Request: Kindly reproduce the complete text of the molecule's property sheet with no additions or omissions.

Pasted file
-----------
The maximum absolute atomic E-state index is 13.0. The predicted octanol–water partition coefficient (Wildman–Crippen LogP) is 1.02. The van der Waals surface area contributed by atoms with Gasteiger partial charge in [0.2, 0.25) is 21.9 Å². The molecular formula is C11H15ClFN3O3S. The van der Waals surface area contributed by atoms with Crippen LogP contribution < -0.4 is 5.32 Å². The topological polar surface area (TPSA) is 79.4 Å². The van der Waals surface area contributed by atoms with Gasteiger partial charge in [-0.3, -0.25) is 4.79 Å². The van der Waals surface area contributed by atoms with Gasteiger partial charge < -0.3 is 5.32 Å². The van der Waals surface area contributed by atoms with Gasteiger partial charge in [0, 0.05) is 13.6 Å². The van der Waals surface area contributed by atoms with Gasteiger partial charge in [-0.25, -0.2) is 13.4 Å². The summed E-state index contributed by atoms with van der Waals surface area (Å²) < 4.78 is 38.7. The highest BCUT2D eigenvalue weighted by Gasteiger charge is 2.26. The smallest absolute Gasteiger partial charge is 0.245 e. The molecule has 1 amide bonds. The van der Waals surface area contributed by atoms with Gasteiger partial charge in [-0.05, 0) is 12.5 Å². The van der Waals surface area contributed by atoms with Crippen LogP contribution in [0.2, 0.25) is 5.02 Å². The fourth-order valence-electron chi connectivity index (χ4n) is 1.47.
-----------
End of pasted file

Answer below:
The maximum absolute atomic E-state index is 13.0. The predicted octanol–water partition coefficient (Wildman–Crippen LogP) is 1.02. The van der Waals surface area contributed by atoms with Gasteiger partial charge in [0.2, 0.25) is 21.9 Å². The molecular formula is C11H15ClFN3O3S. The van der Waals surface area contributed by atoms with Crippen LogP contribution < -0.4 is 5.32 Å². The topological polar surface area (TPSA) is 79.4 Å². The van der Waals surface area contributed by atoms with Gasteiger partial charge in [-0.3, -0.25) is 4.79 Å². The van der Waals surface area contributed by atoms with Gasteiger partial charge < -0.3 is 5.32 Å². The van der Waals surface area contributed by atoms with Gasteiger partial charge in [0, 0.05) is 13.6 Å². The van der Waals surface area contributed by atoms with Gasteiger partial charge in [-0.25, -0.2) is 13.4 Å². The summed E-state index contributed by atoms with van der Waals surface area (Å²) < 4.78 is 38.7. The highest BCUT2D eigenvalue weighted by Gasteiger charge is 2.26. The smallest absolute Gasteiger partial charge is 0.245 e. The molecule has 1 amide bonds. The van der Waals surface area contributed by atoms with Gasteiger partial charge in [-0.05, 0) is 12.5 Å². The van der Waals surface area contributed by atoms with Crippen LogP contribution in [0.2, 0.25) is 5.02 Å². The fourth-order valence-electron chi connectivity index (χ4n) is 1.47.